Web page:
Jim Quackenbush, president of the Minnesota Pork Producers, said the demand is there, the supply is there, but the kill capacity isn’t there.
“The U.S. has a pig killing capacity of 385,000 animals a day. Four packing plants closed in the last 18 months creating an even bigger bottle neck. Slaughter houses are working overtime to meet the demand for pork,” Quackenbush said.
“Adding to the problem is an influx of pork from Canada. Their packers are on strike which is forcing more pork onto the U.S. market. Instead of importing 7,000 to 8,000 pigs per day into the U.S. between 12,000 and 15,000 have been coming in from Canada,” Quackenbush added. In addition, an Environmental Protection Agency ruling in North Carolina won’t allow them to raise their killing capacity. In North Carolina, producers have a strict limit to follow.
Quackenbush explained to stay efficient, packing plants/slaughter houses need to operate at 95 percent efficiency. This allows plants to bid to get the best hogs. With packing plants operating at 102 to 103 percent capacity, there is no competition between the plants, thus there is no need to raise prices to get farmers to market their pigs.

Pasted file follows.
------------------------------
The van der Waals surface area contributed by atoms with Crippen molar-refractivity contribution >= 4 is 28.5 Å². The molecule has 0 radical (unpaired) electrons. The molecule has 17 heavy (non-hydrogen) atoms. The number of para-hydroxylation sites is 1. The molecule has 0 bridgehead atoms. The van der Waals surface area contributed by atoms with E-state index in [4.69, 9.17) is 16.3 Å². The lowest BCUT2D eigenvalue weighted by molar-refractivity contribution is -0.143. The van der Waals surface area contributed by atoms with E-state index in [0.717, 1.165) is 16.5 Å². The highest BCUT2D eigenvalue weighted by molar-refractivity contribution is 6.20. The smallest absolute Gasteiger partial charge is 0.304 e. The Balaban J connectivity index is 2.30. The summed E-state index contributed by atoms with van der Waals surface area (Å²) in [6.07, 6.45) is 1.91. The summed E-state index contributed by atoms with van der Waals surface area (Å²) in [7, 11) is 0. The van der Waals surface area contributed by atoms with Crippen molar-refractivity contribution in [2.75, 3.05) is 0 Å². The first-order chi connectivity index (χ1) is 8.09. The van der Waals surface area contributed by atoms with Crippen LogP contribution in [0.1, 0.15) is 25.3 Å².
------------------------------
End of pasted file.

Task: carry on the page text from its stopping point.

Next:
Quackenbush said hog prices were in the 30 cent per pound range in October which was far below last year’s prices.
Quackenbush and two brothers have a farrow to finish hog operation with 300 sows near Chokio.
“Prices are always changing, but who will still be in the industry when they start to climb again,” he added. “Nobody thought the prices would stay low this long.”
Quackenbush added the hog market has been profitable for producers over the long-haul. Grain farmers expanded to raising hogs. Disease in Taiwan and the Netherlands meant good export markets and virtually every segment of the industry grew.